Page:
Data clustering-50 years beyond K-means

Organizing data into sensible groupings is one of the most fundamental modes of understanding and learning. As an example, a common scheme of scientific classification puts organisms into a system of ranked taxa: domain, kingdom, phylum, class, etc. Cluster analysis is the formal study of methods and algorithms for grouping, or clustering, objects according to measured or perceived intrinsic characteristics or similarity. Cluster analysis does not use category labels that tag objects with prior identifiers, i.e., class labels. The absence of category information distinguishes data clustering (unsupervised learning) from classification or discriminant analysis (supervised learning). The aim of clustering is to find structure in data and is therefore exploratory in nature. Clustering has a long and rich history in a variety of scientific fields. One of the most popular and simple clustering algorithms, K-means, was first published in 1955. In spite of the fact that K-means was proposed over 50 years ago and thousands of clustering algorithms have been published since then, K-means is still widely used. This speaks to the difficulty in designing a general purpose clustering algorithm and the ill-posed problem of clustering. We provide a brief overview of clustering, summarize well known clustering methods, discuss the major challenges and key issues in designing clustering algorithms, and point out some of the emerging and useful research directions, including semi-supervised clustering, ensemble clustering, simultaneous feature selection during data clustering, and large scale data clustering.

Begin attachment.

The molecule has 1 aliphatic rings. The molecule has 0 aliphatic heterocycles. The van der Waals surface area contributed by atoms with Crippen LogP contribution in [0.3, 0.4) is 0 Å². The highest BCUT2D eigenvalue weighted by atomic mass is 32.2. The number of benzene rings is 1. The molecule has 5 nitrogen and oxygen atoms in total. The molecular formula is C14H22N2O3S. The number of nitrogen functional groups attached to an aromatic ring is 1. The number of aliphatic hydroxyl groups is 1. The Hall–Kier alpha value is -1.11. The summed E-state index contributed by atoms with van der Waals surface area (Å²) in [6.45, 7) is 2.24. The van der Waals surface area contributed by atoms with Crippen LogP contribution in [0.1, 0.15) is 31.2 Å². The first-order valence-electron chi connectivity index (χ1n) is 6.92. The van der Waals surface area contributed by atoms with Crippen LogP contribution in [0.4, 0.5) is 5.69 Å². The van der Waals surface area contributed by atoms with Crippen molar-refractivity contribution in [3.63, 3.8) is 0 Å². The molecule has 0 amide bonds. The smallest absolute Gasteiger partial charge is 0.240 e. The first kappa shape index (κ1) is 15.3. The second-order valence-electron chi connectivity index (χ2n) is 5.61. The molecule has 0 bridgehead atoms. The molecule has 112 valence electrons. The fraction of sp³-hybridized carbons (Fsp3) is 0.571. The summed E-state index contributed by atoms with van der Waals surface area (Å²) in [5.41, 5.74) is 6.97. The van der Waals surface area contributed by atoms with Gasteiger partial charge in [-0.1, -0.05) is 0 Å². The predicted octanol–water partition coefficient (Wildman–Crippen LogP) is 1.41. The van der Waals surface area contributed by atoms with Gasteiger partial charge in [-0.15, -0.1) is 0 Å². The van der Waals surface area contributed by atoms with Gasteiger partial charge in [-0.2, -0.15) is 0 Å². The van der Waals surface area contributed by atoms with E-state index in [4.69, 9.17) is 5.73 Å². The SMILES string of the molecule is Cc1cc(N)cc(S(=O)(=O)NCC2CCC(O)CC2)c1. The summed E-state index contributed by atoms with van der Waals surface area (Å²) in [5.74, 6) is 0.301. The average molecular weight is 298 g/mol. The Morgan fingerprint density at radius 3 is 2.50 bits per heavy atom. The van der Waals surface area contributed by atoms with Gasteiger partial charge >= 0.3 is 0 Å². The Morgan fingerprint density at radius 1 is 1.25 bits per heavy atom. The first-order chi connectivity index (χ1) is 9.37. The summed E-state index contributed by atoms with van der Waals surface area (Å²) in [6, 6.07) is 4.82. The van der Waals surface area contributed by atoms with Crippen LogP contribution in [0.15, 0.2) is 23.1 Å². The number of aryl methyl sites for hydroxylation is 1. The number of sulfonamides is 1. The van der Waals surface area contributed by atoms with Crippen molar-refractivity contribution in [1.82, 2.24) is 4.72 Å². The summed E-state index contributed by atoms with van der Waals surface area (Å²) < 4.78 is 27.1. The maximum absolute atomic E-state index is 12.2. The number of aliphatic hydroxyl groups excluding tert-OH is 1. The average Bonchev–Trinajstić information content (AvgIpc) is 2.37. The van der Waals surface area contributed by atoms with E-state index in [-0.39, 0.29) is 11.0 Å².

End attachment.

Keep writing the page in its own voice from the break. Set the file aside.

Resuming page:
Advances in sensing and storage technology and dramatic growth in applications such as Internet search, digital imaging, and video surveillance have created many high-volume, highdimensional data sets. It is estimated that the digital universe consumed approximately 281 exabytes in 2007, and it is projected to be 10 times that size by 2011 (1 exabyte is 10 18 bytes or 1,000,000 terabytes) (Gantz, 2008). Most of the data is stored digitally in electronic media, thus providing huge potential for the development of automatic data analysis, classification, and retrieval techniques. In addition to the growth in the amount of data, the variety of available data (text, image, and video) has also increased. Inexpensive digital and video cameras have made available huge archives of images and videos. The prevalence of RFID tags or transponders due to their low cost and small size has resulted in the deployment of millions of sensors that transmit data regularly. E-mails, blogs, transaction data, and billions of Web pages create terabytes of new data every day. Many of these data streams are unstructured, adding to the difficulty in analyzing them

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